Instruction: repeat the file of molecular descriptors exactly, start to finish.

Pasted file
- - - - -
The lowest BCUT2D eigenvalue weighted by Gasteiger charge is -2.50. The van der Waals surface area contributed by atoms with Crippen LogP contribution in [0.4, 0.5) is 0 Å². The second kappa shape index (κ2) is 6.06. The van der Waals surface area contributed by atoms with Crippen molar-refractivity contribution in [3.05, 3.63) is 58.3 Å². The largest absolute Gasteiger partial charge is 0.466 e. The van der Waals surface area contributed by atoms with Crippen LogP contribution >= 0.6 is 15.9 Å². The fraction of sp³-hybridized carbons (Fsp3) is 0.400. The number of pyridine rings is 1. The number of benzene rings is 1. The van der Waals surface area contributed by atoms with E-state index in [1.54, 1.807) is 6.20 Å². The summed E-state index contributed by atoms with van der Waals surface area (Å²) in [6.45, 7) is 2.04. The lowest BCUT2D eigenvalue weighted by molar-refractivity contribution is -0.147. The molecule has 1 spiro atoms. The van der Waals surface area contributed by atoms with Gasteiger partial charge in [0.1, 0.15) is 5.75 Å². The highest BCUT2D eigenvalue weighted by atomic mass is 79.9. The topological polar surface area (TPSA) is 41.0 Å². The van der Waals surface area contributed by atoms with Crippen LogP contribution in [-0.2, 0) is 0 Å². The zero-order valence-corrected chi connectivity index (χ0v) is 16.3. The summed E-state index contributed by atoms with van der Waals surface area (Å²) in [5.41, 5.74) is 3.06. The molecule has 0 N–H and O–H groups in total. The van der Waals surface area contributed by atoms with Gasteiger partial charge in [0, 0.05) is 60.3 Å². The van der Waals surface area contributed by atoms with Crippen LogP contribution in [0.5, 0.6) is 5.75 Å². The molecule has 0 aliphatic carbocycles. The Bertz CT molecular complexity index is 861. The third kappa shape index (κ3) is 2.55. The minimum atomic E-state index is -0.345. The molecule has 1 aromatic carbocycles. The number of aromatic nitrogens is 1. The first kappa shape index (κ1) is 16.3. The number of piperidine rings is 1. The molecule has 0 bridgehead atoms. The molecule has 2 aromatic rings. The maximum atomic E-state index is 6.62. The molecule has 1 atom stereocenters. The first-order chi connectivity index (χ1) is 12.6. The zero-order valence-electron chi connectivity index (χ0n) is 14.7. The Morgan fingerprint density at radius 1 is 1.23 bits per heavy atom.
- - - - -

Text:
The lowest BCUT2D eigenvalue weighted by Gasteiger charge is -2.50. The van der Waals surface area contributed by atoms with Crippen LogP contribution in [0.4, 0.5) is 0 Å². The second kappa shape index (κ2) is 6.06. The van der Waals surface area contributed by atoms with Crippen molar-refractivity contribution in [3.05, 3.63) is 58.3 Å². The largest absolute Gasteiger partial charge is 0.466 e. The van der Waals surface area contributed by atoms with Crippen LogP contribution >= 0.6 is 15.9 Å². The fraction of sp³-hybridized carbons (Fsp3) is 0.400. The number of pyridine rings is 1. The number of benzene rings is 1. The van der Waals surface area contributed by atoms with E-state index in [1.54, 1.807) is 6.20 Å². The summed E-state index contributed by atoms with van der Waals surface area (Å²) in [6.45, 7) is 2.04. The lowest BCUT2D eigenvalue weighted by molar-refractivity contribution is -0.147. The molecule has 1 spiro atoms. The van der Waals surface area contributed by atoms with Gasteiger partial charge in [0.1, 0.15) is 5.75 Å². The highest BCUT2D eigenvalue weighted by atomic mass is 79.9. The topological polar surface area (TPSA) is 41.0 Å². The van der Waals surface area contributed by atoms with Crippen LogP contribution in [-0.2, 0) is 0 Å². The zero-order valence-corrected chi connectivity index (χ0v) is 16.3. The summed E-state index contributed by atoms with van der Waals surface area (Å²) in [5.41, 5.74) is 3.06. The molecule has 0 N–H and O–H groups in total. The van der Waals surface area contributed by atoms with Gasteiger partial charge in [0, 0.05) is 60.3 Å². The van der Waals surface area contributed by atoms with Crippen LogP contribution in [0.5, 0.6) is 5.75 Å². The molecule has 0 aliphatic carbocycles. The Bertz CT molecular complexity index is 861. The third kappa shape index (κ3) is 2.55. The minimum atomic E-state index is -0.345. The molecule has 1 aromatic carbocycles. The number of aromatic nitrogens is 1. The first kappa shape index (κ1) is 16.3. The number of piperidine rings is 1. The molecule has 0 bridgehead atoms. The molecule has 2 aromatic rings. The maximum atomic E-state index is 6.62. The molecule has 1 atom stereocenters. The first-order chi connectivity index (χ1) is 12.6. The zero-order valence-electron chi connectivity index (χ0n) is 14.7. The Morgan fingerprint density at radius 1 is 1.23 bits per heavy atom.